Apple Computer Inc. took 20 days to reach 1 million downloads of video files from its online store; the Web site SuicideGirls, offering free videos of unclothed models, hit the mark in about a week.

One of the quickest industries to take advantage of the new video iPod, and other new gadgets, is one that has often been at the forefront of other technological innovations: porn.

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The Overseas Suits Keep Rising, Too [9:24 am]

Legal fight hits ‘music pirates’

The global recording industry has launched its largest wave of legal action against people suspected of sharing music files on the internet.
The latest move targeted 2,100 alleged uploaders using peer-to-peer (P2P) networks in 16 nations including the UK, France, Germany and Italy.

File-sharers in Switzerland, Sweden, Argentina, Singapore and Hong Kong are also facing cases for the first time.

Thousands of people have agreed to pay compensation since the campaign began.

The number of cases brought by the International Federation of the Phonographic Industry (IFPI) outside the US since March 2004 now stands at more than 3,800.

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November 14, 2005

Asking Some Ugly Questions Over at Slate [7:30 pm]

Digital Rights Mismanagement: “How Apple, Microsoft, and Sony cash in on piracy prevention.”

While Apple stands alone and Sony self-destructs, Microsoft is practically giving away its digital-rights-management tool in an effort to pick up market share against Apple (so far with little success). We may even see a replay of the Apple-Microsoft battle over the desktop, which ended with Apple holding on to a tiny sliver of the computer market. There is, however, a big difference between then and now. Steve Jobs has a hefty market share and a massive content library made up of millions of songs at a price that people like. As long as the record companies license their content to Apple and consumers flock to the iPod, Apple is in a powerful—some might say Gatesian—position.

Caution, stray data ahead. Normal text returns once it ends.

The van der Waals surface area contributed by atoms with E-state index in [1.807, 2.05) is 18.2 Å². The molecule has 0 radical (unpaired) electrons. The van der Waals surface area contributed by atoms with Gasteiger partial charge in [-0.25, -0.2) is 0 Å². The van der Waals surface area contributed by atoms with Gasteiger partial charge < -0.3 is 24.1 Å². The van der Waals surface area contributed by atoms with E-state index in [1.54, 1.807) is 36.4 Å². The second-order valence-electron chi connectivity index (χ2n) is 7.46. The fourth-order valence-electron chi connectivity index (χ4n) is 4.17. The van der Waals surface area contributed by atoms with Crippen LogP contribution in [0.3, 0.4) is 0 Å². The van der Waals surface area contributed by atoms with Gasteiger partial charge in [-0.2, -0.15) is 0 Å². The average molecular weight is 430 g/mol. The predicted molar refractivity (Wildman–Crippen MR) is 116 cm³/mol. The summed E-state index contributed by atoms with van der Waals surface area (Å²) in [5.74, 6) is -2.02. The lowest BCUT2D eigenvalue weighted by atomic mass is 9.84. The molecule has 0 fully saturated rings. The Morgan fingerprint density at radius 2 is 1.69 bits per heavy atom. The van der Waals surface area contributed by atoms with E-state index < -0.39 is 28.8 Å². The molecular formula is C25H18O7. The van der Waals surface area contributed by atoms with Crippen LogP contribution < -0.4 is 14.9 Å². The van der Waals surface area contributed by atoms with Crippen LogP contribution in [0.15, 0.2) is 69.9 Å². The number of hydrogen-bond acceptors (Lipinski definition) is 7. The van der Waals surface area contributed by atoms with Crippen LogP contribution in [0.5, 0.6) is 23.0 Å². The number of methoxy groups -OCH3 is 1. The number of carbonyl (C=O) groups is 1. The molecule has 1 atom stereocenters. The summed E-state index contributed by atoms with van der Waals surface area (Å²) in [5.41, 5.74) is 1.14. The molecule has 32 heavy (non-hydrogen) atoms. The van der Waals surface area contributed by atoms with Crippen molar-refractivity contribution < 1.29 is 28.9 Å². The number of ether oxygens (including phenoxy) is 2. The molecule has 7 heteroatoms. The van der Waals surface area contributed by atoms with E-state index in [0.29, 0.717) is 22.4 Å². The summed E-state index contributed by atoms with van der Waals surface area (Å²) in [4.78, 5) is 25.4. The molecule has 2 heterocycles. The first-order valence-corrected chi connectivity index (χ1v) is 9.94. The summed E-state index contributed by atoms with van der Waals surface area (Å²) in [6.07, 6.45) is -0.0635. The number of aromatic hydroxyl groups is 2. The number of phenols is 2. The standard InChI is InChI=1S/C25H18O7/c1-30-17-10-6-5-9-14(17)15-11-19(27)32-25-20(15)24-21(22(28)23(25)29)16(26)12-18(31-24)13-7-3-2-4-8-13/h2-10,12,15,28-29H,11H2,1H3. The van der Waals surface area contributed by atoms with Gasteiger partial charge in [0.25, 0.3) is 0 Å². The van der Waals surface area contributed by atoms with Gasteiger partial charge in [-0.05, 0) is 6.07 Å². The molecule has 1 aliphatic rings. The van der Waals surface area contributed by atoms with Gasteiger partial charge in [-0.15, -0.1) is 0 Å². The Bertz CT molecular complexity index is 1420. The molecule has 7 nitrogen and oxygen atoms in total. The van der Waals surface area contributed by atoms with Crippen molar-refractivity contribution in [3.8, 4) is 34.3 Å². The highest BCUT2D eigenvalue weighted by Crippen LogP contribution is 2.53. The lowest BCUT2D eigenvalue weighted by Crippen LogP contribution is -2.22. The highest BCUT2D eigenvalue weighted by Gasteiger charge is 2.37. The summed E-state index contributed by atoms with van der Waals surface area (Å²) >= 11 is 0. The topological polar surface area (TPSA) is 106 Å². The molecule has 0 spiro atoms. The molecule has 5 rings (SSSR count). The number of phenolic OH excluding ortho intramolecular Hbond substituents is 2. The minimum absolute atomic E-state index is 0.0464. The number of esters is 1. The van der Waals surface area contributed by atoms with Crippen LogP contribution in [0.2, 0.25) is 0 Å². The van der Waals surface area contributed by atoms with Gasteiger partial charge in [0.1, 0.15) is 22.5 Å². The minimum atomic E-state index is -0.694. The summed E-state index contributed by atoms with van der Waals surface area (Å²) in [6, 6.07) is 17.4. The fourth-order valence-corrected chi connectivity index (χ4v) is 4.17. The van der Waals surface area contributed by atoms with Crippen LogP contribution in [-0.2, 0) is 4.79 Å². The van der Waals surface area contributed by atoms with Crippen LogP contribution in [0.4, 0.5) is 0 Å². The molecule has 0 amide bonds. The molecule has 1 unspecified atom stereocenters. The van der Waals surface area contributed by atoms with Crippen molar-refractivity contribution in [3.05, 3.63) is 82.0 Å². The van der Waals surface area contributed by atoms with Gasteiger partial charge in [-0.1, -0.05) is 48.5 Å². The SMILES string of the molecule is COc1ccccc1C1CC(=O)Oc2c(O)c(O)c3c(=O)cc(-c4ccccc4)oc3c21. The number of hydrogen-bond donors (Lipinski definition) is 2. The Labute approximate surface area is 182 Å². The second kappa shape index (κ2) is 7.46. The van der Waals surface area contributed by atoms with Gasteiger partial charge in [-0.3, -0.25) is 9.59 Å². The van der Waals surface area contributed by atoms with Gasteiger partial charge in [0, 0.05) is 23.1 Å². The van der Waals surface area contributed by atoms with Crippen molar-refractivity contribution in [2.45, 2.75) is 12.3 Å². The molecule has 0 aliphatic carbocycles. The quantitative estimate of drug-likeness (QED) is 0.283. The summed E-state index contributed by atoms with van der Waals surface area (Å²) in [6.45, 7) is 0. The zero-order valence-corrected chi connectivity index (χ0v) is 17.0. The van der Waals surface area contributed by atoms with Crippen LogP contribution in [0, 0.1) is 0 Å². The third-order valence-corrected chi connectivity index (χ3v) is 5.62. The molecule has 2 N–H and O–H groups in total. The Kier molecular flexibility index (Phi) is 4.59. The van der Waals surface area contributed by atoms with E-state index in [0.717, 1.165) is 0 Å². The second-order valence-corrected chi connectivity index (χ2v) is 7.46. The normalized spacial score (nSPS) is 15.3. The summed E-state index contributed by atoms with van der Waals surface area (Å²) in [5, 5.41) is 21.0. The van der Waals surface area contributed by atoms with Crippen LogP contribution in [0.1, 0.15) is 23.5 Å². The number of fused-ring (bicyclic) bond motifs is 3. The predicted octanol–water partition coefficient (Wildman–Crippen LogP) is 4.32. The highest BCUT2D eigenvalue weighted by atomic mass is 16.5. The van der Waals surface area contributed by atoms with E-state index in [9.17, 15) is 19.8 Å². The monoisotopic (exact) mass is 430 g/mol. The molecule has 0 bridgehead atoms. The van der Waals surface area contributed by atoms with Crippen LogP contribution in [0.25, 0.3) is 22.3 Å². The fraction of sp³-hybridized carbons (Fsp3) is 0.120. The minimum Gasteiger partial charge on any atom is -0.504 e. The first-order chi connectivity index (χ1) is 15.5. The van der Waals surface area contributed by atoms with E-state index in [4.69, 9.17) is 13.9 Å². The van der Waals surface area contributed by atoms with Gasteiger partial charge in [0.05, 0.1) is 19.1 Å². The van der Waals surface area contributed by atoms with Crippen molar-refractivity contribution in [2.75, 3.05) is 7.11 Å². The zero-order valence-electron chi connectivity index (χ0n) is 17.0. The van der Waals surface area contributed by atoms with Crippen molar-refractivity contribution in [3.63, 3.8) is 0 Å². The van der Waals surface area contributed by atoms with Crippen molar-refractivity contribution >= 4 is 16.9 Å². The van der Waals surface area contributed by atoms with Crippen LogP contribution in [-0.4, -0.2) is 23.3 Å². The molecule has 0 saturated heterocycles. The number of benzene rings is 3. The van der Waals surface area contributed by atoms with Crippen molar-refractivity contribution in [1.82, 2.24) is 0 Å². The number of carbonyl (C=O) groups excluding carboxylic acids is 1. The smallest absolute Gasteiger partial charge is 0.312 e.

What’s hardest for the consumer to swallow, then, is that anti-piracy schemes like DRM look like the subtle tactic of the monopolist. Neither Apple nor Microsoft is hurt by music piracy. Instead, they use it as a marketing ploy to force people to use their products. It doesn’t have to be this way. The companies could agree on one standard that allows people to play the music they lawfully purchase on whichever player they choose. The music industry is supposed to sell music, not the medium it comes in, right?

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Engine of Disruption? [8:35 am]

What Lurks in Its Soul? [pdf]

But these friendly features belie Google’s disdain for the status quo and its voracious appetite for aggressively pursuing initiatives to bring about radical change. Google is testing the boundaries in so many ways, and so purposefully, it’s likely to wind up at the center of a variety of legal battles with landmark significance.